Texas lawmaker files bill to end Daylight Saving Time in the state

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Check out these fast facts about daylight saving time.

Texas would no longer be springing forward or falling backward if one lawmaker's proposed bill lives to become law.

It's the first day of filing for the next legislative session and State Rep. Lyle Larson (R-San Antonio) has already filed a bill that would end the observance of Daylight Saving Time in Texas.

Under H.B. 49, the act would go into effect Nov. 4, 2019 to coincide with the end of Daylight Saving Time for 2019.

Of course, H.B. 49 is still in the early stages. It would still need to go through six more steps including getting out of the House and Senate Committees, being voted on by both the House and the Senate, and getting signed by Texas Gov. Greg Abbott before finally becoming law.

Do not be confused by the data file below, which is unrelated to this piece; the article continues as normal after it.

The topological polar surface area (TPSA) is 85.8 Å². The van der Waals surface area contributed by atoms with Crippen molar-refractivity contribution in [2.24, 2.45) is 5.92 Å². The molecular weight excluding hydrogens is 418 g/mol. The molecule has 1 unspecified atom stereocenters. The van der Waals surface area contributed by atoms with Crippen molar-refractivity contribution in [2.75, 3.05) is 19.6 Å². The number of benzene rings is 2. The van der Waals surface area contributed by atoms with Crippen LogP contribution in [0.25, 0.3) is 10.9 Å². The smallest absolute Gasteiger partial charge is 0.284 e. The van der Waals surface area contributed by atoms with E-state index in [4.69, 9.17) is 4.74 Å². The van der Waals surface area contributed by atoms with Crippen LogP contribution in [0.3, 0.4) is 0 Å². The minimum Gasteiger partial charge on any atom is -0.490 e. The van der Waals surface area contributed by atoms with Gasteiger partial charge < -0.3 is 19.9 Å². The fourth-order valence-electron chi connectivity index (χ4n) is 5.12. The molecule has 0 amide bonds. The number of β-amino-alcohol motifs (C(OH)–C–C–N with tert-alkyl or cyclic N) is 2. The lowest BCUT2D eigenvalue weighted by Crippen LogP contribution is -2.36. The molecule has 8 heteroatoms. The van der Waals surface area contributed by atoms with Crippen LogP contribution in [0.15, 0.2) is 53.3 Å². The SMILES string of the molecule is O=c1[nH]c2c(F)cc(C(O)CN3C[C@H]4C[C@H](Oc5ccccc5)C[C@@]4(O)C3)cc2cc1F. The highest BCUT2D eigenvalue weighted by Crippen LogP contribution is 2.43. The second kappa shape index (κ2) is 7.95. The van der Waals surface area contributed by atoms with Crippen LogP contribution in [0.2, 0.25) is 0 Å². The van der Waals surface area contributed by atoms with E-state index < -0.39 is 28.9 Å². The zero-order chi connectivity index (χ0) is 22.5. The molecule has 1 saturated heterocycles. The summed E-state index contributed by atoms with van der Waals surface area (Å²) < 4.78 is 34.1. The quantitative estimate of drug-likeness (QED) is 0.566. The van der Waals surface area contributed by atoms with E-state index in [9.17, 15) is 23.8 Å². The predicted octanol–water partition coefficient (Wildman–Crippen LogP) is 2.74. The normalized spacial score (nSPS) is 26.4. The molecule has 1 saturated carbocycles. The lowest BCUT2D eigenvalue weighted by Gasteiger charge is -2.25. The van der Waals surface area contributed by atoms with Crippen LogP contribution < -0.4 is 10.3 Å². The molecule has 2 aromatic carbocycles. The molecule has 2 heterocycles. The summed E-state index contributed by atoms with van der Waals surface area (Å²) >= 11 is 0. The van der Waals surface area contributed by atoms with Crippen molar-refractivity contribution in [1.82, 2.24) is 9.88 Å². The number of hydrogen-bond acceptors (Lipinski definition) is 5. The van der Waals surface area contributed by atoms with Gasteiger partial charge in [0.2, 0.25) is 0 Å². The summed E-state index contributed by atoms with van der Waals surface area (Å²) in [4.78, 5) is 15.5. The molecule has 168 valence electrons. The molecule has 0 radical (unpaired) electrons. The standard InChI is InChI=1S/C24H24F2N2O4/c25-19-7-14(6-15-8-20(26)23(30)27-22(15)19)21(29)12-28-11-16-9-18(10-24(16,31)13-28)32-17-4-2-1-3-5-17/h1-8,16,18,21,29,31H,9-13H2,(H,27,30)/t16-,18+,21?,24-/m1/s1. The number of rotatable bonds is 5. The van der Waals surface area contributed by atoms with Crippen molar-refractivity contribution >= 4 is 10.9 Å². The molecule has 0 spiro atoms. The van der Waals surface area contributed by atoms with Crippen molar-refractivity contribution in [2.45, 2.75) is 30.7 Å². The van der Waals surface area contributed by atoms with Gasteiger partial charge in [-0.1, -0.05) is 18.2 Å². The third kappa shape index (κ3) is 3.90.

This also isn't the first attempt to break Texas free from DST.

In March 2017, State Rep. Dan Flynn of Van, Texas, filed H.B. 95. Flynn also proposed ditching DST the year before, though the bill he pitched that time, H.B. 150, was at least debated in a House committee.

Another bill to end DST in Texas has been proposed by Sen. Jose Menendez of District 26 in San Antonio as well.

SEE ALSO: Fast facts about daylight saving time

How did Texas end up with DST in the first place?

President Johnson signed it into law here in 1966. DST was designed to save energy at a time of rising oil prices.

If Texas were to dump it, we'd join a few other states who don't spring forward or fall backward.

Places with no daylight saving time: Where you don't have to fall back or spring forward

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If the tradition of falling back and springing forward is too much to bear, there are plenty of other places where you don't have to bother with daylight saving time.

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